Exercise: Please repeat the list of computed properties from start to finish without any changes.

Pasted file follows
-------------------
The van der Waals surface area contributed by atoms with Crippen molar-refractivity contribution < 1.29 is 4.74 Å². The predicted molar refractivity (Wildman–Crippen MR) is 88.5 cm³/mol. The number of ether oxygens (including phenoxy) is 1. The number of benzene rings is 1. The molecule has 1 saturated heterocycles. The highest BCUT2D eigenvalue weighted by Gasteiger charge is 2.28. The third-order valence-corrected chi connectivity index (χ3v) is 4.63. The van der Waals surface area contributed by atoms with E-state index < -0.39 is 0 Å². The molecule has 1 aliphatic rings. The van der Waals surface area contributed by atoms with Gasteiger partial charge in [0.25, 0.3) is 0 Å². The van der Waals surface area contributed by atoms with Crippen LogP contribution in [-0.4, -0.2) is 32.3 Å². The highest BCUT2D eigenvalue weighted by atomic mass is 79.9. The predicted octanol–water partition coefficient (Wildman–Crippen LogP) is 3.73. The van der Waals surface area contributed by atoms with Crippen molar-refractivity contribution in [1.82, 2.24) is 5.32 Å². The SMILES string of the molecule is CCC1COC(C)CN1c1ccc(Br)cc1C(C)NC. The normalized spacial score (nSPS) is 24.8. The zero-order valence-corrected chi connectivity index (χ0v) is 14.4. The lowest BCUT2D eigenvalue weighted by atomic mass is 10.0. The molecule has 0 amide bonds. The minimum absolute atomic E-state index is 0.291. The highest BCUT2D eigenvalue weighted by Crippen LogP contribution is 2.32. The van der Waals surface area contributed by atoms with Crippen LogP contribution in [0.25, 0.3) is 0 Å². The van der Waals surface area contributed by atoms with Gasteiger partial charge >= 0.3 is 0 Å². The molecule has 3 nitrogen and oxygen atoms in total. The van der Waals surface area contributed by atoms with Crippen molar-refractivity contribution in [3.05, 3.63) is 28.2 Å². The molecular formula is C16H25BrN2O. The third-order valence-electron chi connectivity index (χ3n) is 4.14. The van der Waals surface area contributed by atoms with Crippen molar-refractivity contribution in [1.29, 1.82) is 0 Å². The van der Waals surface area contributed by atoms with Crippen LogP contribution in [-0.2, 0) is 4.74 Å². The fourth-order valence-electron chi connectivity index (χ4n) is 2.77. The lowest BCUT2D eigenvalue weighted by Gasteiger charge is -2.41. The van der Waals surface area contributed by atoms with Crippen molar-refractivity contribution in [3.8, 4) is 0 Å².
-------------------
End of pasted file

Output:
The van der Waals surface area contributed by atoms with Crippen molar-refractivity contribution < 1.29 is 4.74 Å². The predicted molar refractivity (Wildman–Crippen MR) is 88.5 cm³/mol. The number of ether oxygens (including phenoxy) is 1. The number of benzene rings is 1. The molecule has 1 saturated heterocycles. The highest BCUT2D eigenvalue weighted by Gasteiger charge is 2.28. The third-order valence-corrected chi connectivity index (χ3v) is 4.63. The van der Waals surface area contributed by atoms with E-state index < -0.39 is 0 Å². The molecule has 1 aliphatic rings. The van der Waals surface area contributed by atoms with Gasteiger partial charge in [0.25, 0.3) is 0 Å². The van der Waals surface area contributed by atoms with Crippen LogP contribution in [-0.4, -0.2) is 32.3 Å². The highest BCUT2D eigenvalue weighted by atomic mass is 79.9. The predicted octanol–water partition coefficient (Wildman–Crippen LogP) is 3.73. The van der Waals surface area contributed by atoms with Crippen molar-refractivity contribution in [1.82, 2.24) is 5.32 Å². The SMILES string of the molecule is CCC1COC(C)CN1c1ccc(Br)cc1C(C)NC. The normalized spacial score (nSPS) is 24.8. The zero-order valence-corrected chi connectivity index (χ0v) is 14.4. The lowest BCUT2D eigenvalue weighted by atomic mass is 10.0. The molecule has 0 amide bonds. The minimum absolute atomic E-state index is 0.291. The highest BCUT2D eigenvalue weighted by Crippen LogP contribution is 2.32. The van der Waals surface area contributed by atoms with Crippen LogP contribution in [0.25, 0.3) is 0 Å². The van der Waals surface area contributed by atoms with Gasteiger partial charge >= 0.3 is 0 Å². The molecule has 3 nitrogen and oxygen atoms in total. The van der Waals surface area contributed by atoms with Crippen molar-refractivity contribution in [3.05, 3.63) is 28.2 Å². The molecular formula is C16H25BrN2O. The third-order valence-electron chi connectivity index (χ3n) is 4.14. The van der Waals surface area contributed by atoms with Crippen molar-refractivity contribution in [1.29, 1.82) is 0 Å². The van der Waals surface area contributed by atoms with Crippen LogP contribution in [-0.2, 0) is 4.74 Å². The fourth-order valence-electron chi connectivity index (χ4n) is 2.77. The lowest BCUT2D eigenvalue weighted by Gasteiger charge is -2.41. The van der Waals surface area contributed by atoms with Crippen molar-refractivity contribution in [3.8, 4) is 0 Å².